Last month saw the publication of a revised Guidance on Chlamydia Control in Europe (2016) by the European Centre for Disease Prevention and Control. This replaces the earlier Guidance on Chlamydia Control in Europe (2009) – though the 2016 document refers the reader to the 2009 one for more detailed descriptions of the epidemiology of the infection in Europe, and of prevention programmes in the various states. The 2016 Guidance displays a distinct change in tone from the earlier document, reflecting greater scepticism as to the feasibility of an ‘effective Chlamydia control strategy’ and abandoning the earlier ‘step-by-step’ presentation with its suggestion of ascending levels culminating in register-based screening. The changes concern primarily opportunistic testing and screening (formerly levels C and D in the ascending sequence). These interventions are now recommended only ‘if resources are available’.
So what sort of case can be made for Chlamydia prevention interventions that go beyond primary prevention to at-risk individuals, evidence-based case management, and partner notification?
In favour of asymptomatic testing it is sometimes argued that the sequelae of Chlamydia such as Pelvic Inflammatory Disease (PID), ectopic pregnancy and tubal infertility largely occur in patients who have experienced only asymptomatic infection; so interventions restricted to treating symptomatic patients and their partners are likely to have limited impact on the prevention of complications (see Low, and response by Joan M. Chow). On the other hand, it has proved very difficult, in practice, to come up with opportunistic testing interventions that can be shown to be effective (see Low). As far as concerns the population level impact of such interventions, it seems unreasonable, on current evidence, to expect that they would ever be able to achieve sufficiently high levels of coverage. However, If we limit our interest to their impact at the individual level, the effectiveness of opportunistic testing turns out to be very difficult to evaluate, because insufficient is known, amongst other things, about the risk of Chlamydia progressing to complications. And without knowing more about the effectiveness of interventions, it is difficult to produce a robust evaluation of their cost effectiveness.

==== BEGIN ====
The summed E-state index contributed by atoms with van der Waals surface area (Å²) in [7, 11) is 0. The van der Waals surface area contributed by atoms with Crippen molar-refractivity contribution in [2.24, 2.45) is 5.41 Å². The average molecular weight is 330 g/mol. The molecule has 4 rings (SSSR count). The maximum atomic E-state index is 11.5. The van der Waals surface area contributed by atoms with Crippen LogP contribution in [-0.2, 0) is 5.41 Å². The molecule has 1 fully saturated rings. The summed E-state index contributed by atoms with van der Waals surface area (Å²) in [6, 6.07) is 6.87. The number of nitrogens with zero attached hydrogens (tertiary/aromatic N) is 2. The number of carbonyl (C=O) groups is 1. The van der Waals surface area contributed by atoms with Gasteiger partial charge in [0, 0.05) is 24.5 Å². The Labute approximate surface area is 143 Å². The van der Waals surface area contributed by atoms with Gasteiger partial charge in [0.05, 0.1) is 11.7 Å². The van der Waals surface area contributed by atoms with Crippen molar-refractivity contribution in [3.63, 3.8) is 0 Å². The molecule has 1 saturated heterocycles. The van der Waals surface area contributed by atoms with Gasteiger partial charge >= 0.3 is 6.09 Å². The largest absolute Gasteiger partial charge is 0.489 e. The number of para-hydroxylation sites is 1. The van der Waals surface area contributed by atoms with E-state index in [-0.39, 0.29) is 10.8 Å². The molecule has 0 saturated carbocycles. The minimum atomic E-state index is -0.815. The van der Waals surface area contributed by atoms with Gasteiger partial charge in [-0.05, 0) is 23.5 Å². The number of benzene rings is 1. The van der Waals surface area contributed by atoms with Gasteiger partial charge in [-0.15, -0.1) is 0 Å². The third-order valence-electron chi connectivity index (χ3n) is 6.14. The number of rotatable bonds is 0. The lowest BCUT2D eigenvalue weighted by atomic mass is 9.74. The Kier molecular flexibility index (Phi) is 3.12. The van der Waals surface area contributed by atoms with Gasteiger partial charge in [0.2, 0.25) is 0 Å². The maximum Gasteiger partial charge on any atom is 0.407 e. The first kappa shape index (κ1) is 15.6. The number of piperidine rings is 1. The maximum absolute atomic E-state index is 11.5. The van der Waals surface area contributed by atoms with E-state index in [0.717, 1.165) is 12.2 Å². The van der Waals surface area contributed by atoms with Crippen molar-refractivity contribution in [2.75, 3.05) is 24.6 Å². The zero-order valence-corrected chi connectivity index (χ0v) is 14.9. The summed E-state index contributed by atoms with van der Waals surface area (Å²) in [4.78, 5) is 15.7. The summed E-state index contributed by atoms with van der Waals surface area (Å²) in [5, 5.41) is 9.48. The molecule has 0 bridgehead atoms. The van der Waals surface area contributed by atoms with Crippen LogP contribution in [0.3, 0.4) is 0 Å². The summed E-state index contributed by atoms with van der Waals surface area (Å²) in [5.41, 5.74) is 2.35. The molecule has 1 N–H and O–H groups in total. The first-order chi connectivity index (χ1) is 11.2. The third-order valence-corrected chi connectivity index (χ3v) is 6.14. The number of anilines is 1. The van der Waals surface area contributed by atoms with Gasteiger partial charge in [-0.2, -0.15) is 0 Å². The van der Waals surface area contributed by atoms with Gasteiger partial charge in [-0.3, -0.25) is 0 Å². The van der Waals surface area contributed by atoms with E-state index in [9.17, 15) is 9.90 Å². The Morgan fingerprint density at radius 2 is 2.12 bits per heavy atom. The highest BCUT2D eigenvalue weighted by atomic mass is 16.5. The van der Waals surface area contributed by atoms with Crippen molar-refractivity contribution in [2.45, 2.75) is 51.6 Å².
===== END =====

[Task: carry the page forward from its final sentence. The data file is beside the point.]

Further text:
Some attempts have been made, however. De Wit & Kretzschmar/STIs (D&K) model various screening scenarios on the basis of data from a three year annual screening programme in an area of the Netherlands that was genuinely register-based – as opposed to the opportunistic testing undertaken by the so-called ‘screening’ programme in the UK. Andersen & Valkengoed/STIs (A&V) report on the Danish ‘register’ study which randomly assigned 9000 from the public register either to be invited or not invited for a Chlamydia test, and then followed up both arms for Chlamydia sequelae over a nine-year period. From neither study are the results particularly encouraging. D&K estimate cost effectiveness, on the most favourable scenario, at over $50,000 per QALY; while A&V report no benefit from participation in the intervention arm which received invitation to a Chlamydia test.
As for opportunistic testing, Johnson & Cassell/STIs (J&C) compare the various institutional settings involved in UK national programme in respect to the number of tests performed and the rates of positivity – as do den Heijer & Dukers- Muijrers/STIs (d&D) for the South Limburg area of the Netherlands in study on a registered based intervention (see also Woodhall & Saunders/STIs). J&C remark on the relative importance for women of healthcare-based settings along with youth centres, both as regards number of tests performed and positivity. This happens to agree with the findings of d&D who report 71% of female positive diagnoses in healthcare settings. For men, non-healthcare related institutional settings were popular, but had considerably lower rates of positivity than healthcare-related settings.
Overall, these papers seem to indicate the likely effectiveness of opportunistic testing through enhanced testing services in healthcare-related settings –a solution that might be achievable without undue cost through existing health services.